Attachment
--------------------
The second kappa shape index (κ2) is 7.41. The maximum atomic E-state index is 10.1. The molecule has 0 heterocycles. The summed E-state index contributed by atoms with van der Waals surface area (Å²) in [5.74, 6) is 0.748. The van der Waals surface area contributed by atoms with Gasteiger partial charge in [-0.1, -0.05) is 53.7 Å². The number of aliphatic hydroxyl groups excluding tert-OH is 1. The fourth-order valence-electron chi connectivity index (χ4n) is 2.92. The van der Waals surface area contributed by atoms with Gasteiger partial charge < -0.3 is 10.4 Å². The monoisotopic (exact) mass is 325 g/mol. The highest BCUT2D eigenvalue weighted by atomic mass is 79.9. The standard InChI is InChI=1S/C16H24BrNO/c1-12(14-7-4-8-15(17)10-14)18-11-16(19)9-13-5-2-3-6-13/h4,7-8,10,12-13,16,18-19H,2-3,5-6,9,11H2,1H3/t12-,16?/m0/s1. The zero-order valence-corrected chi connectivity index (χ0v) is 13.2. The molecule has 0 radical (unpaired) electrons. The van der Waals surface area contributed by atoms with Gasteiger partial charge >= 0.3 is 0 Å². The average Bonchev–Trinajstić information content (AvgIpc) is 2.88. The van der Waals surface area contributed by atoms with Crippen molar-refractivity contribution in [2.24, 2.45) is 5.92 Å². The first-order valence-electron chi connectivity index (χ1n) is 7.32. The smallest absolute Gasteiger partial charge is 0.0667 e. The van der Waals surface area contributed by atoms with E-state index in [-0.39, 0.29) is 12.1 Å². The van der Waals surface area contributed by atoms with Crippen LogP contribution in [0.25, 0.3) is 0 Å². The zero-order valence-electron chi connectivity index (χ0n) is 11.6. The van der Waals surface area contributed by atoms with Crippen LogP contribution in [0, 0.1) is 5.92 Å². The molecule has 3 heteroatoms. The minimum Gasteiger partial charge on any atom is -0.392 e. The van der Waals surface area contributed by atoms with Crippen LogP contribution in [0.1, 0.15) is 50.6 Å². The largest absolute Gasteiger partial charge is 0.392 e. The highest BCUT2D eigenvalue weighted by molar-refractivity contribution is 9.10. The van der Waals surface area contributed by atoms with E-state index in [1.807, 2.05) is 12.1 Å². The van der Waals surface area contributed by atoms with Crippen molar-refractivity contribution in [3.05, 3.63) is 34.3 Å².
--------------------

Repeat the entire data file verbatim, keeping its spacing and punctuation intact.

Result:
The second kappa shape index (κ2) is 7.41. The maximum atomic E-state index is 10.1. The molecule has 0 heterocycles. The summed E-state index contributed by atoms with van der Waals surface area (Å²) in [5.74, 6) is 0.748. The van der Waals surface area contributed by atoms with Gasteiger partial charge in [-0.1, -0.05) is 53.7 Å². The number of aliphatic hydroxyl groups excluding tert-OH is 1. The fourth-order valence-electron chi connectivity index (χ4n) is 2.92. The van der Waals surface area contributed by atoms with Gasteiger partial charge < -0.3 is 10.4 Å². The monoisotopic (exact) mass is 325 g/mol. The highest BCUT2D eigenvalue weighted by atomic mass is 79.9. The standard InChI is InChI=1S/C16H24BrNO/c1-12(14-7-4-8-15(17)10-14)18-11-16(19)9-13-5-2-3-6-13/h4,7-8,10,12-13,16,18-19H,2-3,5-6,9,11H2,1H3/t12-,16?/m0/s1. The zero-order valence-corrected chi connectivity index (χ0v) is 13.2. The molecule has 0 radical (unpaired) electrons. The van der Waals surface area contributed by atoms with Gasteiger partial charge >= 0.3 is 0 Å². The average Bonchev–Trinajstić information content (AvgIpc) is 2.88. The van der Waals surface area contributed by atoms with Crippen molar-refractivity contribution in [2.24, 2.45) is 5.92 Å². The first-order valence-electron chi connectivity index (χ1n) is 7.32. The smallest absolute Gasteiger partial charge is 0.0667 e. The van der Waals surface area contributed by atoms with E-state index in [-0.39, 0.29) is 12.1 Å². The van der Waals surface area contributed by atoms with Crippen LogP contribution in [0.25, 0.3) is 0 Å². The zero-order valence-electron chi connectivity index (χ0n) is 11.6. The van der Waals surface area contributed by atoms with Crippen LogP contribution in [0, 0.1) is 5.92 Å². The molecule has 3 heteroatoms. The minimum Gasteiger partial charge on any atom is -0.392 e. The van der Waals surface area contributed by atoms with Crippen LogP contribution in [0.1, 0.15) is 50.6 Å². The largest absolute Gasteiger partial charge is 0.392 e. The highest BCUT2D eigenvalue weighted by molar-refractivity contribution is 9.10. The van der Waals surface area contributed by atoms with E-state index in [1.807, 2.05) is 12.1 Å². The van der Waals surface area contributed by atoms with Crippen molar-refractivity contribution in [3.05, 3.63) is 34.3 Å².